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Classic Baking Methods

Creaming method

This type of recipe will say things like “cream” the butter and sugar or “beat the butter and sugar till pale and creamy”. Cakes made using this method will first cream the butter along side the sugar, then the eggs are added one by one, and eventually the flour (which is typically added alternatively with a liquid).

To cream butter, start with softened butter. Literally beat the butter in your mixer until it changes colour and becomes lighter or pale. The butter will eventually lose its buttery taste and become creamier.

Why is that this such a crucial baking technique? Creaming the butter with sugar not only helps the sugar to “dissolve” into the butter and be spread evenly through the batter; it also aerates (adds air) to the butter – giving a lighter texture to bakes.
Rub in method

This method is usually utilized in bread and pastry making. The recipe will begin with the instruction to “run the butter into the flour”.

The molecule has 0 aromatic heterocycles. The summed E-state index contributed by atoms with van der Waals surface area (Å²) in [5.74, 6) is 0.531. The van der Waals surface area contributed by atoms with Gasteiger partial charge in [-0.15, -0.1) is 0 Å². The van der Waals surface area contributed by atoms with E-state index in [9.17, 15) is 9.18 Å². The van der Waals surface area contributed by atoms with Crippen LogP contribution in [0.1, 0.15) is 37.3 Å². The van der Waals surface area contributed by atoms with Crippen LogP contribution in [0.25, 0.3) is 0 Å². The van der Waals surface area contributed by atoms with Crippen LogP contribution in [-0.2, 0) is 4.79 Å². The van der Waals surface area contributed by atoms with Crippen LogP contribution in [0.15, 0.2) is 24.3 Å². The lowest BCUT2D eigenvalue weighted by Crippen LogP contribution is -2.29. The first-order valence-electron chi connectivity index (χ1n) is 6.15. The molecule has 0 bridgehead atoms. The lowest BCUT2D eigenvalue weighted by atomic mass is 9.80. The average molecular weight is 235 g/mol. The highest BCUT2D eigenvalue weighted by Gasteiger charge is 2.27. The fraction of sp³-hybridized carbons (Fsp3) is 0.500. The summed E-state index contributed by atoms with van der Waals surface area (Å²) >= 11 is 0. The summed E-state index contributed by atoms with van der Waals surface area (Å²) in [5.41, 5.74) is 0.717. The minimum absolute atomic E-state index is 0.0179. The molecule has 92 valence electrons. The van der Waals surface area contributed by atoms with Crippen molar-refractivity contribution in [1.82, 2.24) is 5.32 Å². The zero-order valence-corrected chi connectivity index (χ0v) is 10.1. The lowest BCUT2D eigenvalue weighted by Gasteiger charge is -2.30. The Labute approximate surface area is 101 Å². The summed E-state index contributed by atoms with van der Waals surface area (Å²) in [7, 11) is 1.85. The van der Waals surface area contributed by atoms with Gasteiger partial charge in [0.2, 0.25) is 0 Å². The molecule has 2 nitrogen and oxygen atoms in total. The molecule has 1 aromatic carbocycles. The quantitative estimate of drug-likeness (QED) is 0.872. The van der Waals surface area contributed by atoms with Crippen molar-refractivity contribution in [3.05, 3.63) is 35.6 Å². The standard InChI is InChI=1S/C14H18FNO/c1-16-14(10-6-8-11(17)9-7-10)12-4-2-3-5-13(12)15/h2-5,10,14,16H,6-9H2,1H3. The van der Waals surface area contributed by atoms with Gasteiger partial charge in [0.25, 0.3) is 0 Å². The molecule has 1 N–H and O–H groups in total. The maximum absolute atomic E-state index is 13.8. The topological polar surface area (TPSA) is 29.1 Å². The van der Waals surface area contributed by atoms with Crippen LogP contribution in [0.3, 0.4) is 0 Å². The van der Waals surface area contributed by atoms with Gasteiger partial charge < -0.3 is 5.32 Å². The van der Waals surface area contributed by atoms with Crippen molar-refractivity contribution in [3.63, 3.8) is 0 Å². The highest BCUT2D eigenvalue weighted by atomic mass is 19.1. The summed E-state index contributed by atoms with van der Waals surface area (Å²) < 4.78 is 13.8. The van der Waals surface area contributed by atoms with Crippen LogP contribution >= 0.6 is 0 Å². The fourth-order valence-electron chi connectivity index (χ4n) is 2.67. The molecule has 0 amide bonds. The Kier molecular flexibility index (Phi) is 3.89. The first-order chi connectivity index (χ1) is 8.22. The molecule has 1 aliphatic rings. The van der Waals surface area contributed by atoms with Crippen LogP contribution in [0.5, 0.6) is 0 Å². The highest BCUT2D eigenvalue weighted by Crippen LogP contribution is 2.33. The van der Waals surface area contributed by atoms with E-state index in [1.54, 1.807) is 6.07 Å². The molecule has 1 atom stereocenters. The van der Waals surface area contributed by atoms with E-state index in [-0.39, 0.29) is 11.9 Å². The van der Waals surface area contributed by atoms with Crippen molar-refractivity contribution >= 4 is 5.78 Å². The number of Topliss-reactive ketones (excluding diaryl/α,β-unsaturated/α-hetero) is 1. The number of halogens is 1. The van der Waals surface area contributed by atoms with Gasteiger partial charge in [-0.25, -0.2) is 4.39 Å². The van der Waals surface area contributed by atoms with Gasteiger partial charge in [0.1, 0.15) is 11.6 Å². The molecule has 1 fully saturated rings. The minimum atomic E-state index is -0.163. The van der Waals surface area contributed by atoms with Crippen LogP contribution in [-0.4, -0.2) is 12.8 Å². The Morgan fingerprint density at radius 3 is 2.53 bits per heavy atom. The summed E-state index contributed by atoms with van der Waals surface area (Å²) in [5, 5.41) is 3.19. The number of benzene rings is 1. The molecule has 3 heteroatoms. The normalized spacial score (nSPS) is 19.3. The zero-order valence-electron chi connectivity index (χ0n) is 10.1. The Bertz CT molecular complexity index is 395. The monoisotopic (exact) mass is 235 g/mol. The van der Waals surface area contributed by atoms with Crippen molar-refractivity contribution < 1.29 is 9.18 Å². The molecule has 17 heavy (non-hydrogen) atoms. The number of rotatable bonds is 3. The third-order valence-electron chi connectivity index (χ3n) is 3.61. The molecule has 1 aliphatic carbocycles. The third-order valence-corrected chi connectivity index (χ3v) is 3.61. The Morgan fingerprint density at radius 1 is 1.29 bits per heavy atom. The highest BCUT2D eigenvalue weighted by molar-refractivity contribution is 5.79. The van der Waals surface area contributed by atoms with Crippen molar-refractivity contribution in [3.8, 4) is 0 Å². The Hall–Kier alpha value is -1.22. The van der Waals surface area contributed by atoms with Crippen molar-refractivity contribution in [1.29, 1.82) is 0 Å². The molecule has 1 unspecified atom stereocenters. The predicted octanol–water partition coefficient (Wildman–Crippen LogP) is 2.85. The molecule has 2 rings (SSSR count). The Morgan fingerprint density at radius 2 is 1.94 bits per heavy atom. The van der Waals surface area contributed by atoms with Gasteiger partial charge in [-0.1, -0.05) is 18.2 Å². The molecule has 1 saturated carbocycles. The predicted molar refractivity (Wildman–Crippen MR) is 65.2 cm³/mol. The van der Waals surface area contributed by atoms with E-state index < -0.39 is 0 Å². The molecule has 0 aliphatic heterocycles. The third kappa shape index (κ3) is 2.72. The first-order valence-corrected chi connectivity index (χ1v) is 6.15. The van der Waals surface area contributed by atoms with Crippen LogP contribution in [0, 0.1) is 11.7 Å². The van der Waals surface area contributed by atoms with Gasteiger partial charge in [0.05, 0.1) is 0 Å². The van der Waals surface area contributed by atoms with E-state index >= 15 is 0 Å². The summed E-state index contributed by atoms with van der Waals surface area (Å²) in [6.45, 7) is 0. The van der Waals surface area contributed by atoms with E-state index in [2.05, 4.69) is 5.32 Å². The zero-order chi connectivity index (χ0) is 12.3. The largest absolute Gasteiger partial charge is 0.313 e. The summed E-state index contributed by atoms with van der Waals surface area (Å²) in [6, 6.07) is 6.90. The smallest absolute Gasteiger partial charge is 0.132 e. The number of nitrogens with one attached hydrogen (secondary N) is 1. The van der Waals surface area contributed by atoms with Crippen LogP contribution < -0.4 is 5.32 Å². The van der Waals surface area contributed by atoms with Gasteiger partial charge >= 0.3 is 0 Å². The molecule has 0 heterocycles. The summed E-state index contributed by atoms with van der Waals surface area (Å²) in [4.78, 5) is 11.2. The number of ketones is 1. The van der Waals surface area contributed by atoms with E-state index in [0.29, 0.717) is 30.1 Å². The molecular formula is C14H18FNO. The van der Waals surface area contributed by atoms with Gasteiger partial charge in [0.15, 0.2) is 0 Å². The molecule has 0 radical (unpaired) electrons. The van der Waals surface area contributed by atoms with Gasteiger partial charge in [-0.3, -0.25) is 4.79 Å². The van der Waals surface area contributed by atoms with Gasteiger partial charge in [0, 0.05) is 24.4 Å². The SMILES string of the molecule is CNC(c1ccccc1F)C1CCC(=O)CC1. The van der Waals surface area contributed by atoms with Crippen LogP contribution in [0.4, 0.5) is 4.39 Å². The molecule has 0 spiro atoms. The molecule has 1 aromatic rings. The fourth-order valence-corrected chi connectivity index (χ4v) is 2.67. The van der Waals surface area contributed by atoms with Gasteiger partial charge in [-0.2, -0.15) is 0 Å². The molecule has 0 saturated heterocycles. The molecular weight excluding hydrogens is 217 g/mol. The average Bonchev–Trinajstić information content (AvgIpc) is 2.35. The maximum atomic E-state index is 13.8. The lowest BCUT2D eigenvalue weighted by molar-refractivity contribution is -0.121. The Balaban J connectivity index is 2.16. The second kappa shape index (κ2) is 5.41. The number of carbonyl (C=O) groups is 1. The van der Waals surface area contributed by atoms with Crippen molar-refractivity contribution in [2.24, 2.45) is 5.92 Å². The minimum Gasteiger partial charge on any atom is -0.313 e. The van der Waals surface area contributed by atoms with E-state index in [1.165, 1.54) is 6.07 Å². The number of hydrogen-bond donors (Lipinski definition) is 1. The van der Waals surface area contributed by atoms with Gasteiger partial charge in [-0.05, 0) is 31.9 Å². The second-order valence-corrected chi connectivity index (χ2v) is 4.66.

To do this, simply use your fingertips to rub the butter into the flour until it begins to seem like crumbs. This rubbing in will coat the flour during a fine layer of butter, which helps provides a pastry or bread the right texture when baking.
Hot milk method

This type of recipe involves the butter and liquid to be boiled together before being added to the flour. Cupcakes and quaint hot milk puddings are made using this method.
Blind bake method

Pies or tart recipes will ask you to “blind bake” your pastry. this suggests that you simply got to precook your pastry before adding the filling to stop the pastry from becoming soggy.

To bake blind, follow the steps below:

Roll the pastry out slightly larger than the pan.
Use a kitchen utensil to lift the pastry and position it over the pan.
Leave an overhang of pastry round the sides of the pan. Roll the kitchen utensil over the highest to trim off the surplus pastry.
Lightly press the pastry into the pan using your fingertips and prick the bottom of the pastry case everywhere with a fork.
Place a sheet of baking paper on top of the pastry and fill the center with baking beans, dried pulses or rice. (The baking beans or rice are added to the baking paper to feature weight to the pastry shell and help hold it in situ because it bakes.)
Bake the pastry case for about quarter-hour during a hot oven or until the pastry is firm. Remove the beans and therefore the paper and cook for an additional 5 minutes, or until the pastry is golden brown and crisp.

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